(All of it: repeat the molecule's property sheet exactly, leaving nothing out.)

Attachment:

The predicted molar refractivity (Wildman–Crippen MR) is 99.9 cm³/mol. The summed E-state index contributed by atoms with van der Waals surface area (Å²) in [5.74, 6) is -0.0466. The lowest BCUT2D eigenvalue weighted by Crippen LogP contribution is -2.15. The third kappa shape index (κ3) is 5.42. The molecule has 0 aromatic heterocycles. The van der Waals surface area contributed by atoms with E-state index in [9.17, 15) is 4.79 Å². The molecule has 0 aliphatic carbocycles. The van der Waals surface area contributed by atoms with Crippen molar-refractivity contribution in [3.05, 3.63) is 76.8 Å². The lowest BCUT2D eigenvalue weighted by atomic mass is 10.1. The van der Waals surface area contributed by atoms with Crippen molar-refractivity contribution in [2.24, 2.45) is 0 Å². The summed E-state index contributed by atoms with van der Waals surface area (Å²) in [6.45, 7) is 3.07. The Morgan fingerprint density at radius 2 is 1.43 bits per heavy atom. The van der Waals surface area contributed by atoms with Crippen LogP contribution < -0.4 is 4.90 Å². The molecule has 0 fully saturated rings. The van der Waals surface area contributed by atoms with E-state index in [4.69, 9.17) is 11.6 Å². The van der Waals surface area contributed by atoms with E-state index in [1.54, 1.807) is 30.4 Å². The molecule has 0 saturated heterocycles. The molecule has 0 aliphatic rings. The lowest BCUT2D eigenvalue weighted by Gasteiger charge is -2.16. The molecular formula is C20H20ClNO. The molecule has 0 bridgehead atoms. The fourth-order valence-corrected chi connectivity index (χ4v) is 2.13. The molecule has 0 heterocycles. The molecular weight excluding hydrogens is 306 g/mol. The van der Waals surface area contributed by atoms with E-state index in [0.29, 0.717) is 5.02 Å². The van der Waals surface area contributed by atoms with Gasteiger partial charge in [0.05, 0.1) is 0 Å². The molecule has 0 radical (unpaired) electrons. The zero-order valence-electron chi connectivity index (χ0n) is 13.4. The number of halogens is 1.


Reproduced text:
The predicted molar refractivity (Wildman–Crippen MR) is 99.9 cm³/mol. The summed E-state index contributed by atoms with van der Waals surface area (Å²) in [5.74, 6) is -0.0466. The lowest BCUT2D eigenvalue weighted by Crippen LogP contribution is -2.15. The third kappa shape index (κ3) is 5.42. The molecule has 0 aromatic heterocycles. The van der Waals surface area contributed by atoms with E-state index in [9.17, 15) is 4.79 Å². The molecule has 0 aliphatic carbocycles. The van der Waals surface area contributed by atoms with Crippen molar-refractivity contribution in [3.05, 3.63) is 76.8 Å². The lowest BCUT2D eigenvalue weighted by atomic mass is 10.1. The van der Waals surface area contributed by atoms with Crippen molar-refractivity contribution in [2.24, 2.45) is 0 Å². The summed E-state index contributed by atoms with van der Waals surface area (Å²) in [6.45, 7) is 3.07. The Morgan fingerprint density at radius 2 is 1.43 bits per heavy atom. The van der Waals surface area contributed by atoms with Crippen LogP contribution < -0.4 is 4.90 Å². The molecule has 0 fully saturated rings. The van der Waals surface area contributed by atoms with E-state index in [4.69, 9.17) is 11.6 Å². The van der Waals surface area contributed by atoms with E-state index in [1.54, 1.807) is 30.4 Å². The molecule has 0 saturated heterocycles. The molecule has 0 aliphatic rings. The lowest BCUT2D eigenvalue weighted by Gasteiger charge is -2.16. The molecular formula is C20H20ClNO. The molecule has 0 bridgehead atoms. The fourth-order valence-corrected chi connectivity index (χ4v) is 2.13. The molecule has 0 heterocycles. The molecular weight excluding hydrogens is 306 g/mol. The van der Waals surface area contributed by atoms with E-state index in [0.29, 0.717) is 5.02 Å². The van der Waals surface area contributed by atoms with Gasteiger partial charge in [0.05, 0.1) is 0 Å². The molecule has 0 radical (unpaired) electrons. The zero-order valence-electron chi connectivity index (χ0n) is 13.4. The number of halogens is 1.